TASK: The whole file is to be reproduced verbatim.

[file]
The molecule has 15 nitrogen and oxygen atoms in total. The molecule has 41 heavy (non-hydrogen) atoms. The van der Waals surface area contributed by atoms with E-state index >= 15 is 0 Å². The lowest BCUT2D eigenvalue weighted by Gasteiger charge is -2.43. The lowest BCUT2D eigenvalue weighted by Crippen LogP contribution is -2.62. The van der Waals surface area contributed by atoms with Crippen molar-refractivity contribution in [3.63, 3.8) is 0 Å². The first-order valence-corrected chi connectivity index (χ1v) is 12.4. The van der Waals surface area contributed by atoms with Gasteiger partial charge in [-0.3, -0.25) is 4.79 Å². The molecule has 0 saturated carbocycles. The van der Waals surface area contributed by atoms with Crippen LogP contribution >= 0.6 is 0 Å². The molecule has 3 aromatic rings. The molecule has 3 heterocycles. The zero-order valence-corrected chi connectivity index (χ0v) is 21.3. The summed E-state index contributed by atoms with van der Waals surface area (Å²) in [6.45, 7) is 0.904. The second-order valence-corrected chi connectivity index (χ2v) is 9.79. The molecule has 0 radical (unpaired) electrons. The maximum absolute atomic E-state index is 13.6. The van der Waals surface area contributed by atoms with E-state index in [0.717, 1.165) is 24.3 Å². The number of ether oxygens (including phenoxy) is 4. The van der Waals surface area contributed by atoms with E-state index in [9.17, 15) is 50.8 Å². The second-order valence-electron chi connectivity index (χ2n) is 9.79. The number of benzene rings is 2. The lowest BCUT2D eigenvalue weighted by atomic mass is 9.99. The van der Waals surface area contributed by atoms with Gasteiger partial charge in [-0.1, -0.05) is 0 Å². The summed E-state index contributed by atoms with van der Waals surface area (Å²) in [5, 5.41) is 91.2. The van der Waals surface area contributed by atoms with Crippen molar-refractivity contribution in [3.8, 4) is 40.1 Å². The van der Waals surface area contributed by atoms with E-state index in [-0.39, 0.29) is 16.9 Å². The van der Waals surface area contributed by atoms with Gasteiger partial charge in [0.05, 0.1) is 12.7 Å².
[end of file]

The molecule has 15 nitrogen and oxygen atoms in total. The molecule has 41 heavy (non-hydrogen) atoms. The van der Waals surface area contributed by atoms with E-state index >= 15 is 0 Å². The lowest BCUT2D eigenvalue weighted by Gasteiger charge is -2.43. The lowest BCUT2D eigenvalue weighted by Crippen LogP contribution is -2.62. The van der Waals surface area contributed by atoms with Crippen molar-refractivity contribution in [3.63, 3.8) is 0 Å². The first-order valence-corrected chi connectivity index (χ1v) is 12.4. The van der Waals surface area contributed by atoms with Gasteiger partial charge in [-0.3, -0.25) is 4.79 Å². The molecule has 0 saturated carbocycles. The van der Waals surface area contributed by atoms with Crippen LogP contribution >= 0.6 is 0 Å². The molecule has 3 aromatic rings. The molecule has 3 heterocycles. The zero-order valence-corrected chi connectivity index (χ0v) is 21.3. The summed E-state index contributed by atoms with van der Waals surface area (Å²) in [6.45, 7) is 0.904. The second-order valence-corrected chi connectivity index (χ2v) is 9.79. The molecule has 0 radical (unpaired) electrons. The maximum absolute atomic E-state index is 13.6. The van der Waals surface area contributed by atoms with E-state index in [0.717, 1.165) is 24.3 Å². The number of ether oxygens (including phenoxy) is 4. The van der Waals surface area contributed by atoms with E-state index in [9.17, 15) is 50.8 Å². The second-order valence-electron chi connectivity index (χ2n) is 9.79. The number of benzene rings is 2. The lowest BCUT2D eigenvalue weighted by atomic mass is 9.99. The van der Waals surface area contributed by atoms with Gasteiger partial charge in [-0.1, -0.05) is 0 Å². The summed E-state index contributed by atoms with van der Waals surface area (Å²) in [5, 5.41) is 91.2. The van der Waals surface area contributed by atoms with Crippen molar-refractivity contribution in [3.8, 4) is 40.1 Å². The van der Waals surface area contributed by atoms with E-state index in [-0.39, 0.29) is 16.9 Å². The van der Waals surface area contributed by atoms with Gasteiger partial charge in [0.05, 0.1) is 12.7 Å².